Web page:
If you're a parent who has let their kid watch videos on YouTube, you may have heard that there have been some disturbing videos and comments getting past "family-friendly" filters on the site recently. Now, several major advertisers have stopped running advertising on the site after the companies learned that their ads were sometimes paired with offensive content directed at kids. That's a big reason that YouTube is making some changes to better protect kids who may be using the site — changes that include pulling hundreds of accounts, a ton of videos, and numerous channels with "unacceptable" content.
Over the past week, YouTube reported that is has “terminated more than 270 accounts and removed over 150,000 videos from our platform," according to Vice News. The company has also turned off comments on more than 625,000 videos targeted by child predators, The Verge reported.
A YouTube spokesperson told Romper in a statement:
The move came after companies like Adidas, Mars, Hewlett-Packard, and other big names paused advertising on YouTube following reports that showed their ads were showing up "alongside sexually explicit comments under videos of children," according to Vice News. And YouTube has reportedly figured out how some of the offensive content has been showing up. Apparently, the tools the site uses to screen inappropriate comments haven’t been working correctly for over a year, according to volunteer moderators who spoke with the BBC.
Because of that bug, an estimated 50,000 to 100,000 “predatory” accounts remained on YouTube, Vice reported.
In a statement posted to the official YouTube blog, the team behind the site laid out what they have done, and what they're planning to do, in an effort to block unacceptable content that is trying to pass as "family-friendly" in the future.
The steps include "tougher application of our Community Guidelines and faster enforcement through technology," including an expansion of enforcement guidelines regarding removing content featuring minors that may be endangering a child, "even if that was not the uploader’s intent," the blog read. YouTube is also working to remove ads from "inappropriate videos" that target families.
Since June, YouTube says it has removed ads from 3 million videos under the policy, and strengthened how the company applies the policy. That's a start, at least.
YouTube is also beginning to be even more aggressive about turning off all commenting on videos of kids with "inappropriate sexual or predatory comments," the statement said.
Johanna Wright, the Vice President of Product Management at YouTube, has a particular stake in this whole thing, because as she wrote in the statement, she's a parent herself. At the end of the statement, she wrote:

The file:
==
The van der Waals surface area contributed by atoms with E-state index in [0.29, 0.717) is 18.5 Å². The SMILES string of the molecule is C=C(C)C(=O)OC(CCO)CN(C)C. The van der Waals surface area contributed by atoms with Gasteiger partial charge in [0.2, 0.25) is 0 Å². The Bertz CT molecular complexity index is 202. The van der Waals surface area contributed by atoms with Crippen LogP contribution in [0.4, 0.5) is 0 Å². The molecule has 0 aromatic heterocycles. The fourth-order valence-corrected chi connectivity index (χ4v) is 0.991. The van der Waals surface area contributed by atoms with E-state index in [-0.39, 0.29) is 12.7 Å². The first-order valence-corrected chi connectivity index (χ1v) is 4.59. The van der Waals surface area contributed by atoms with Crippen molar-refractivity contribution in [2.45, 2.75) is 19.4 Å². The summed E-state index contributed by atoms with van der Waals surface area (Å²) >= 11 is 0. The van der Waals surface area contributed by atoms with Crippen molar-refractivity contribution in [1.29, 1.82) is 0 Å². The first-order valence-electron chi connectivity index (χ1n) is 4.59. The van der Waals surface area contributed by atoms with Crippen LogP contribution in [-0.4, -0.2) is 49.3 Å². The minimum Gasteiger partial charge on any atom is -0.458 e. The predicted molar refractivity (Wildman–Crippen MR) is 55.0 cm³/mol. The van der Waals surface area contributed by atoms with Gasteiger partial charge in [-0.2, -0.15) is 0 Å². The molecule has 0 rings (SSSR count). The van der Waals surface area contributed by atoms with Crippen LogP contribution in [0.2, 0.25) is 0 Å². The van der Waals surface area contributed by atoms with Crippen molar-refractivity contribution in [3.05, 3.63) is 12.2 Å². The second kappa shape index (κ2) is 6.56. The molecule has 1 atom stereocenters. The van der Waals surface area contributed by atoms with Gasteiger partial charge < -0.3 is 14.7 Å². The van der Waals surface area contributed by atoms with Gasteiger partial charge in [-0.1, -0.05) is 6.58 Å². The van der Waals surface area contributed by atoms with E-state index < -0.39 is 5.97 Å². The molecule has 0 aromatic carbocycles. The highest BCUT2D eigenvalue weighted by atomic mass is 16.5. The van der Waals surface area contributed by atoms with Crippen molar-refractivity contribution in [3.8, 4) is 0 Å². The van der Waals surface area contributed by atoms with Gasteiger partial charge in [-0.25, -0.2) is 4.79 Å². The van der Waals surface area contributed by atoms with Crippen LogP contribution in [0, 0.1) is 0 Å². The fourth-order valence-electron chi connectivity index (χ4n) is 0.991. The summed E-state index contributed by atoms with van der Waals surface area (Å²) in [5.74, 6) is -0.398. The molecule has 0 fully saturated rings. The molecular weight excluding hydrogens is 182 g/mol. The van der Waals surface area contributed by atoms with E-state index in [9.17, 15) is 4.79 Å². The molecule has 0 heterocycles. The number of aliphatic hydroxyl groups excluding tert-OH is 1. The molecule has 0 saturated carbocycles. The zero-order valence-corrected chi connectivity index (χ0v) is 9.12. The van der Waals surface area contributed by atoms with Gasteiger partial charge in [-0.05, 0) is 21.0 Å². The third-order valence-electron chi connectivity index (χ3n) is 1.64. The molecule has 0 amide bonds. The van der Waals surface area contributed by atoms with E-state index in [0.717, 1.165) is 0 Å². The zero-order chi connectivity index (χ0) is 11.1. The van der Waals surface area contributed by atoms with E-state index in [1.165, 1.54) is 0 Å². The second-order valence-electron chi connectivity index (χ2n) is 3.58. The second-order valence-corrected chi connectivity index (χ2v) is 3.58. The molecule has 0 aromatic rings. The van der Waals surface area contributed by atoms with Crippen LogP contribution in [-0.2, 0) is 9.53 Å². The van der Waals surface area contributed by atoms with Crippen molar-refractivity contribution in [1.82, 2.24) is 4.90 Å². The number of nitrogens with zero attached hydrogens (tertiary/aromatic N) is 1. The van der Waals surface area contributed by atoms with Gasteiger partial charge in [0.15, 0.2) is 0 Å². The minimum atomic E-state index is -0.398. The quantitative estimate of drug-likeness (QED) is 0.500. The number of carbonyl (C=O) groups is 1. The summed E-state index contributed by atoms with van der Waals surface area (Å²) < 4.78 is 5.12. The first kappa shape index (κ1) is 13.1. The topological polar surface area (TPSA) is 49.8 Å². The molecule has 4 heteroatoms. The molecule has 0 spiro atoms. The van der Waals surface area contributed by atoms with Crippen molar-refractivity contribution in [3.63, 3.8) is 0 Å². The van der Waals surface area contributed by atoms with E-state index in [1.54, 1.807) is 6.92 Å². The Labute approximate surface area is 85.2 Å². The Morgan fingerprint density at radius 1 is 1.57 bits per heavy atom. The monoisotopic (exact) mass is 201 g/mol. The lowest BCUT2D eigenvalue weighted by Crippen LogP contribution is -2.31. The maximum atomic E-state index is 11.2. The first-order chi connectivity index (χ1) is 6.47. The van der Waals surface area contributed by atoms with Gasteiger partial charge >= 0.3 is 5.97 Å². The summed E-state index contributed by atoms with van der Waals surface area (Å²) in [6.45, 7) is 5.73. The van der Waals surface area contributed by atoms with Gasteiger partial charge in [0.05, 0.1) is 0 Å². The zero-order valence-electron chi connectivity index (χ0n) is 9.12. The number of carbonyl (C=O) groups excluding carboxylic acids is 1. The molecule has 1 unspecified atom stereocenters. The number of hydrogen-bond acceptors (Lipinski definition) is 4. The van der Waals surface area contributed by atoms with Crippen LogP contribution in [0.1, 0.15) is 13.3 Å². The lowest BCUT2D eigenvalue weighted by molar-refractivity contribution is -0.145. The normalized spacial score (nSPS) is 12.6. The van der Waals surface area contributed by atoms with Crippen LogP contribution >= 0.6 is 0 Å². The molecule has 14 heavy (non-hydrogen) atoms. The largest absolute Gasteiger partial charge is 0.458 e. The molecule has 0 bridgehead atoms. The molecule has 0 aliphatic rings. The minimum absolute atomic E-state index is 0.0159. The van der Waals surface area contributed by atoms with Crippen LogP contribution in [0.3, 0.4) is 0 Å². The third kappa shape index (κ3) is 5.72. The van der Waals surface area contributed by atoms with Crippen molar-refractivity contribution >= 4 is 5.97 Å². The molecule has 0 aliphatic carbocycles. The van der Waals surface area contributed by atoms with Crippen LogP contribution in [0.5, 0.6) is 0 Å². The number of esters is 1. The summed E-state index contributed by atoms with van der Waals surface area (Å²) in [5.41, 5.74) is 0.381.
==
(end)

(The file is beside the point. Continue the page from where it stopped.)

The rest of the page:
Hopefully all these changes will lead to less "exploitative content" with children in distress or abusive situations on YouTube.
And while that is certainly an important and worthy goal, there's still the matter of other disturbing content on the platform that parents have brought to YouTube's attention in the past: namely, those creepy "knock-off" videos featuring characters from beloved kids shows like Paw Patrol that end up on YouTube Kids.
That same blog post from YouTube says the company is working to "age-restrict...content with family entertainment characters but containing mature themes or adult humor," so that it's only available to people over 18 who are logged in. That content likely includes any that have characters from shows like Paw Patrol or movies like Frozen doing things that could be disturbing to children.
A YouTube spokesperson told Romper:
When The New York Times reported on those creepy videos bypassing past the YouTube Kids security filters, Malik Ducard, YouTube’s global head of family and learning content, said "parents are in the driver’s seat" when it comes to finding inappropriate content. He told the Times that parents are encouraged to report inappropriate videos, which someone at YouTube will then manually review.
But if YouTube knows these things are a problem, especially on such an epic scale that millions of videos on the platform are affected, it should be up to YouTube to try to fix the issue, not parents. Parents can help, of course, but it's the company's responsibility to try to curb the problem as much as possible even without their help. At least it sounds like these changes are a good first step in the right direction.
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